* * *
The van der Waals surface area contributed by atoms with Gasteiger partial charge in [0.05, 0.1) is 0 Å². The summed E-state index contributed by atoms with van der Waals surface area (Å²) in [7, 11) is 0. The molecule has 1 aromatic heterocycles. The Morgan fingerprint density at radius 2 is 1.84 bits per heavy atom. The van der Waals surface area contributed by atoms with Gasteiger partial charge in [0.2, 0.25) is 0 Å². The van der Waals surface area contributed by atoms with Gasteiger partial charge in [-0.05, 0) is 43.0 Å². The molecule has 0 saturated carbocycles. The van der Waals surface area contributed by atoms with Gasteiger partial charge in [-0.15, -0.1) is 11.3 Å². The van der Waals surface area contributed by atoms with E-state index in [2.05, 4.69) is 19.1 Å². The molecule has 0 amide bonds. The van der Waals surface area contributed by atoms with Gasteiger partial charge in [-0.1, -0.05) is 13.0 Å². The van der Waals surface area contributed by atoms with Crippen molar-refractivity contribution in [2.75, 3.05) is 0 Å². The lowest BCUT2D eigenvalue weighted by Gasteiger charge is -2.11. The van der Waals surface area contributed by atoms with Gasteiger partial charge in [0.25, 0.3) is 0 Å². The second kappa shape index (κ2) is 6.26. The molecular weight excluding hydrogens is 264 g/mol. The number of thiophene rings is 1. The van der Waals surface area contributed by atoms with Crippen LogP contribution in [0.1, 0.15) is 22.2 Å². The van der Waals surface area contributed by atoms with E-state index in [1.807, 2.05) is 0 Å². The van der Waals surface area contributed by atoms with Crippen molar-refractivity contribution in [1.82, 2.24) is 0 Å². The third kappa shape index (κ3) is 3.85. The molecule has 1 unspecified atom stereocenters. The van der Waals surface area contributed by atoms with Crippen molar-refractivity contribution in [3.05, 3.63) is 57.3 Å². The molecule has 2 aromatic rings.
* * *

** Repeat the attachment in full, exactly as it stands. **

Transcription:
The van der Waals surface area contributed by atoms with Gasteiger partial charge in [0.05, 0.1) is 0 Å². The summed E-state index contributed by atoms with van der Waals surface area (Å²) in [7, 11) is 0. The molecule has 1 aromatic heterocycles. The Morgan fingerprint density at radius 2 is 1.84 bits per heavy atom. The van der Waals surface area contributed by atoms with Gasteiger partial charge in [0.2, 0.25) is 0 Å². The van der Waals surface area contributed by atoms with Gasteiger partial charge in [-0.05, 0) is 43.0 Å². The molecule has 0 saturated carbocycles. The van der Waals surface area contributed by atoms with Gasteiger partial charge in [-0.15, -0.1) is 11.3 Å². The van der Waals surface area contributed by atoms with E-state index in [2.05, 4.69) is 19.1 Å². The molecule has 0 amide bonds. The van der Waals surface area contributed by atoms with Gasteiger partial charge in [-0.1, -0.05) is 13.0 Å². The van der Waals surface area contributed by atoms with Crippen molar-refractivity contribution in [2.75, 3.05) is 0 Å². The lowest BCUT2D eigenvalue weighted by Gasteiger charge is -2.11. The van der Waals surface area contributed by atoms with Gasteiger partial charge in [0.25, 0.3) is 0 Å². The second kappa shape index (κ2) is 6.26. The molecular weight excluding hydrogens is 264 g/mol. The number of thiophene rings is 1. The van der Waals surface area contributed by atoms with Crippen LogP contribution in [0.1, 0.15) is 22.2 Å². The van der Waals surface area contributed by atoms with E-state index in [1.807, 2.05) is 0 Å². The van der Waals surface area contributed by atoms with Crippen molar-refractivity contribution in [1.82, 2.24) is 0 Å². The third kappa shape index (κ3) is 3.85. The molecule has 1 unspecified atom stereocenters. The van der Waals surface area contributed by atoms with Crippen molar-refractivity contribution in [3.05, 3.63) is 57.3 Å². The molecule has 2 aromatic rings.